Rachael Powles is an incoming junior at Sauquoit Valley High School, where she is co-editor of her school newspaper as well as an active member of the drama club. This is her first production with The Glimmerglass Festival
Although Rossini’s 1817 opera The Thieving Magpie is rarely performed today, The Glimmerglass Festival brings this colorful world to life on the Mainstage this season. A series of miscommunications and unfortunate coincidences provide the conflict.The beautiful servant girl Ninetta is engaged to her employer’s son, the recently returned war hero Giannetto. When Ninetta’s future mother-in-law discovers her precious silverware is missing, all signs point to the young servant. The conniving mayor, whose sexual advances Ninetta rejected, is all too happy to arrest her. Throughout her unjust imprisonment, our heroine remains filled with hope for a better tomorrow, even with the threat of execution hanging over her at all times.
Ever present is the cheeky, kleptomaniac Magpie in her cage, played by actress and choreographer Meg Gillentine, observing the trials and tribulations of humans around her. Hardly saying a word, our feathered foe views nearly every major event along with the audience, while other characters remain oblivious. This dramatic irony not only heightens tension, but adds subtle touches of comedy to this otherwise dreary story. Largely ignored by the humans until the opera’s climactic scene, the Magpie plays a pivotal role in deciding the fates of the characters, exemplified in the choreography. In some cases, fluid dance moves show the Magpie distantly controlling her owners like a puppet master. “As a dancer, I am a firm believer that we tell a story through our bodies,” Gillentine explains. “if you don’t tell a story all the way to the end of your fingertips, you’re not going to reach the back row of the audience. Through physicality, through the vocabulary that I created for the Magpie, I’m able to say what I would if I could with my body instead of my voice.”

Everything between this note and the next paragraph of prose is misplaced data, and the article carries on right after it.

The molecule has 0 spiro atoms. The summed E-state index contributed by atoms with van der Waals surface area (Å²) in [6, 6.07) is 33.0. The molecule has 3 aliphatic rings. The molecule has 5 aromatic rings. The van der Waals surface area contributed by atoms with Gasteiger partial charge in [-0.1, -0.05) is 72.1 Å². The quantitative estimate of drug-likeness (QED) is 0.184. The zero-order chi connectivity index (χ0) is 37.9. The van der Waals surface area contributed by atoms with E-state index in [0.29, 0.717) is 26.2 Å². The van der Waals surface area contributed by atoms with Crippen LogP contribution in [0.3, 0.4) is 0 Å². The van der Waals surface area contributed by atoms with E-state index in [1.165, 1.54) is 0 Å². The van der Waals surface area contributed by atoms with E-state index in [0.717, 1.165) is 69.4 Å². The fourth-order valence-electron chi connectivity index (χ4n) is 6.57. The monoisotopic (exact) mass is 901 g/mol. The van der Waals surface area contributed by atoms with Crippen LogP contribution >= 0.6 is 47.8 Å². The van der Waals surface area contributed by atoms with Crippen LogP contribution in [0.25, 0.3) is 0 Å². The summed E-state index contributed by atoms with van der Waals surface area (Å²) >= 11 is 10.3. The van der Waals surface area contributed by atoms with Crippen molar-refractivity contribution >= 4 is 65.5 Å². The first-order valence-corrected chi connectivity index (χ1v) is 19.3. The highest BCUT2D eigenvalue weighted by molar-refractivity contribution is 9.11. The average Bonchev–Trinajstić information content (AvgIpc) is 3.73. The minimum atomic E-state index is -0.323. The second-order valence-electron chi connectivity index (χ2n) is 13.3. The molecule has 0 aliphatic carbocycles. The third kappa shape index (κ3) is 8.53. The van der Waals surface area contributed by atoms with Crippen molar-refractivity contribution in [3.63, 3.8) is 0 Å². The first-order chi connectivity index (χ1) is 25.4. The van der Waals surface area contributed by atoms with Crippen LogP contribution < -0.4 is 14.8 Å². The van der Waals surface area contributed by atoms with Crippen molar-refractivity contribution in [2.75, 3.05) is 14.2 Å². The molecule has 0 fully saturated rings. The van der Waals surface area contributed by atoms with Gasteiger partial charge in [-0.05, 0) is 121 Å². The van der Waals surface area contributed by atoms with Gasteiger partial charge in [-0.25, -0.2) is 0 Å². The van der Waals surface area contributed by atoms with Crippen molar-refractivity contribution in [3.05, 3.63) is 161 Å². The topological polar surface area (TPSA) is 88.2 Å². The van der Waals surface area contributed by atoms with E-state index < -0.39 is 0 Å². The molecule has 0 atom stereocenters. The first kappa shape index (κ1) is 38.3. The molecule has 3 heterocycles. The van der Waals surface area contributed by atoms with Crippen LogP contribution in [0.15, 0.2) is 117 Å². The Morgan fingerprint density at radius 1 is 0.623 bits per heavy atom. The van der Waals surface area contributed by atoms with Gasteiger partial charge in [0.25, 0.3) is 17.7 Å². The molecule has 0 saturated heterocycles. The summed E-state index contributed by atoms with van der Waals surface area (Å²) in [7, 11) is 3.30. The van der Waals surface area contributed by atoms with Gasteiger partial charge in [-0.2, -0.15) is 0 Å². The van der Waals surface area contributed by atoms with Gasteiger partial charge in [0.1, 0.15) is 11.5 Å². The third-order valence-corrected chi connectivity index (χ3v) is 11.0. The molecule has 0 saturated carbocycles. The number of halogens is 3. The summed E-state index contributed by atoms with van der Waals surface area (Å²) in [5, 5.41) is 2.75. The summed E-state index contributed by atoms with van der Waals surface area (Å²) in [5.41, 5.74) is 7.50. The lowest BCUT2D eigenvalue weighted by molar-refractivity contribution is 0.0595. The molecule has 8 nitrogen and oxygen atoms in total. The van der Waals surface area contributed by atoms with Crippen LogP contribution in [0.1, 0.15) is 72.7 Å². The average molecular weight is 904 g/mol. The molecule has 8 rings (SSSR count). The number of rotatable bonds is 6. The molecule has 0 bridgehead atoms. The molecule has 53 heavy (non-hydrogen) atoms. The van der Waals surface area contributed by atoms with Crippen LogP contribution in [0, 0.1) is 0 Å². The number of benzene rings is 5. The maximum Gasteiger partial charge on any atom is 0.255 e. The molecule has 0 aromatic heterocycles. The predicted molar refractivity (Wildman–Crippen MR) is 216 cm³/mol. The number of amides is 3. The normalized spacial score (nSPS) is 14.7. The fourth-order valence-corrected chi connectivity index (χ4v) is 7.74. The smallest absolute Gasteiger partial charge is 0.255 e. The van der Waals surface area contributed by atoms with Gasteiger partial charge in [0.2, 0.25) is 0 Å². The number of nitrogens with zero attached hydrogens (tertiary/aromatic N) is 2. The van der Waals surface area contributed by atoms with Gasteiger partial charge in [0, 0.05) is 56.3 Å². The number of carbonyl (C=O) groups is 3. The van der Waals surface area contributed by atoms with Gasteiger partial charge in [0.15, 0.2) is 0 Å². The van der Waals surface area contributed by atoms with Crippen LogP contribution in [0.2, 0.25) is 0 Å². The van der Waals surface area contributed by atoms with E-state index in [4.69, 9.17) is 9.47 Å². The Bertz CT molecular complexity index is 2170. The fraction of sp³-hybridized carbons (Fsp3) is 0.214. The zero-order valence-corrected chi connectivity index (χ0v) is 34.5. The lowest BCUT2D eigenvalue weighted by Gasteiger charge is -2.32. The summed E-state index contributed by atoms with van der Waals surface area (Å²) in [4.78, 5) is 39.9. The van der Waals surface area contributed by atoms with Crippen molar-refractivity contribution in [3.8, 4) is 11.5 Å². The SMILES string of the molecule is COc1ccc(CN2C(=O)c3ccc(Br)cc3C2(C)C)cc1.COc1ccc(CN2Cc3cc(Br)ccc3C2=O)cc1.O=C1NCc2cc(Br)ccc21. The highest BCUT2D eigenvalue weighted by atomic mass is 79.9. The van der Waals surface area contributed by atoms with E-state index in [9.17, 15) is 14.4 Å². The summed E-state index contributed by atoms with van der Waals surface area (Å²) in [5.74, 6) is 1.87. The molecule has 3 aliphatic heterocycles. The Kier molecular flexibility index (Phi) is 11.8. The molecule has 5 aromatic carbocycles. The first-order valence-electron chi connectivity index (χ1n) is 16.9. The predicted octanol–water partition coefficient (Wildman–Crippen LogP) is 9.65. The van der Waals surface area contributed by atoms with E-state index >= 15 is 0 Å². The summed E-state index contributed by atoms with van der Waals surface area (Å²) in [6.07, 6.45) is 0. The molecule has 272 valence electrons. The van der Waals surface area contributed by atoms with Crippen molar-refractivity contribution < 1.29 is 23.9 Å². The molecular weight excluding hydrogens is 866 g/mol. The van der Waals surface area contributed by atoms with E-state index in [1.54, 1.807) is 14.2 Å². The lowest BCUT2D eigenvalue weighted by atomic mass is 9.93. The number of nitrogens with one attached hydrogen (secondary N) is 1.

The Magpie, in a way, is not the only bird in this show. Thanks to the combined efforts of costume designer Myung Hee Cho and choreographer Meg Gillentine, every character possesses avian qualities. Pure, innocent Ninetta is modeled after a dove. Cunning Mayor Gottardo resembles a vulture, the Magistrate a murder of crows. “I watched a lot of YouTube videos,” Gillentine laughed. “A lot of birds. I watched a lot of Charlie Chaplin.” Likewise, lighting designer Mark McCullough further immerses the audience in this world, flushing the stage with vibrant colors that match the moods of the characters; crimsons and golds during Ninetta’s Act I love aria, bright pink and purple when Giannetto returns from battle, deep blue stained with violet as Ninetta parts with her beloved father, sharp gray when the sentence is read.
Though frequently labeled as a comic opera, The Thieving Magpie echoes the Romantic Era in which it was written. By addressing difficult themes – should one accept a false accusation to protect others? What is the correct way to handle impending mortality? – and having characters grapple with powerful emotions, from passion to despair to awe, Rossini crafted an opera that continues to resonate with modern audiences. Despite numerous twists and turns, happiness is eventually found. From its infectious melodies to its powerful language, The Thieving Magpie will appeal to lovers of comedy and drama alike. As Gillentine states, “Expect to be entertained, and to be taken on a journey through this dark fairy tale.”